Corbridge church was packed out for this concert as part of the Northern Chords festival. It got off to a mesmerising start with a short improvisation on the clarinet by David Orlowsky. Starting in the middle of the church with his eyes closed in an almost hypnotised state, Orlowsky advanced down the aisle leaving the audience holding their breath as his instrument sang a Klezmer-inspired lament.
This set the bar for the rest of the concert, which did not disappoint. The programme included works by Bloch, Hindemith and Bruch, to name the more well-known composers, and the Jewish theme of the concert led to interesting comparisons between the works. Most of the pieces in the concert were performed by a solo instrument with or without accompaniment by ‘Festival Strings’ (a string group, 4-6 in number, of other players from the week).
Of particular joy was Bloch’s Nigun, taken from Baal Shem: 3 Pictures of Hassidic Life (1939), in which Benjamin Baker soared on the violin above a well-balanced string trio. It felt a privilege to hear all of these younger musicians starting their careers perform to such a high professional standard. Another piece by Bloch (Prayer, From Jewish Life) shone later on, played beautifully by Gabriel Schwabe, Cello, and Omri Epstein, Piano. The piano complemented the cello in its tone and feeling in the melancholy and heartfelt work. Afterwards the prolonged moment of silence truly revealed the audience’s appreciation.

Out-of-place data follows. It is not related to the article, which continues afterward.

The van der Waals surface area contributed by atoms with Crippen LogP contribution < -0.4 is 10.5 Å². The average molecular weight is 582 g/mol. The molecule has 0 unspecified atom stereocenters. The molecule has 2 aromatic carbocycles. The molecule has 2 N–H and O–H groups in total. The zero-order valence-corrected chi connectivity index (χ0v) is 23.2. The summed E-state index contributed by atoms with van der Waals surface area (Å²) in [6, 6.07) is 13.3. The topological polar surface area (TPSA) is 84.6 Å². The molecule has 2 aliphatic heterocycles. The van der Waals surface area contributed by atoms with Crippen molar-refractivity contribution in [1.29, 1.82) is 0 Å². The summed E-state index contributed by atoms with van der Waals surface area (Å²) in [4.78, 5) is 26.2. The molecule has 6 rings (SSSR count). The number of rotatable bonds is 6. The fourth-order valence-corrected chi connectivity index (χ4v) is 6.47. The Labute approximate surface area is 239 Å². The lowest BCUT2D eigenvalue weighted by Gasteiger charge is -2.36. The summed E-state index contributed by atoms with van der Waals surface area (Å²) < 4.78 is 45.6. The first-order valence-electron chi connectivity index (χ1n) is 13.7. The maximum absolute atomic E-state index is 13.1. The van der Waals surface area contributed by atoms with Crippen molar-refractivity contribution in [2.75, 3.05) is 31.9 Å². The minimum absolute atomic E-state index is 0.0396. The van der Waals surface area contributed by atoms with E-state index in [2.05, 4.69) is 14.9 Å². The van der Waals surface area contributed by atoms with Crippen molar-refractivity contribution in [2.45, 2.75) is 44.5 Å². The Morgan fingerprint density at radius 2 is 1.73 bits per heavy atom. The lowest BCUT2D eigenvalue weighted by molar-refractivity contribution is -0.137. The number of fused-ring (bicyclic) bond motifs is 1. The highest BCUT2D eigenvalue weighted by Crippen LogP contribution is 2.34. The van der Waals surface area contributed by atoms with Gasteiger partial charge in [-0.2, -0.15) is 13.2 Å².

After the interval we were treated to an unusual work for clarinet and string quartet with soloist David Orlowsky – Golijov’s The Dreams and Prayers of Isaac the Blind (1994). The Argentinian composer, born of Romanian Jewish parents in 1960, draws on the Klezmer tradition and modern classical styles, creating a work that is both extremely passionate and experimental. The bows of the quartet glanced across the strings in the Prelude, which gave an unnatural sound underneath the rising scale of the clarinet. Orlowsky made expert use of the Bass Clarinet in later movements, drawing notes from it that barely seemed possible. The experimental passages of the work are interspersed with frantic dance sections, giving the string players a chance to be percussive and rhythmic. But the star of the show was clearly Orlowsky, whose gentle tone morphed into a boisterous Jewish clarinet sound and back again with ease.
We left stunned, unable to listen to any other music on the journey home – surely the mark of an outstanding concert.
Reviewer: Katie Lodge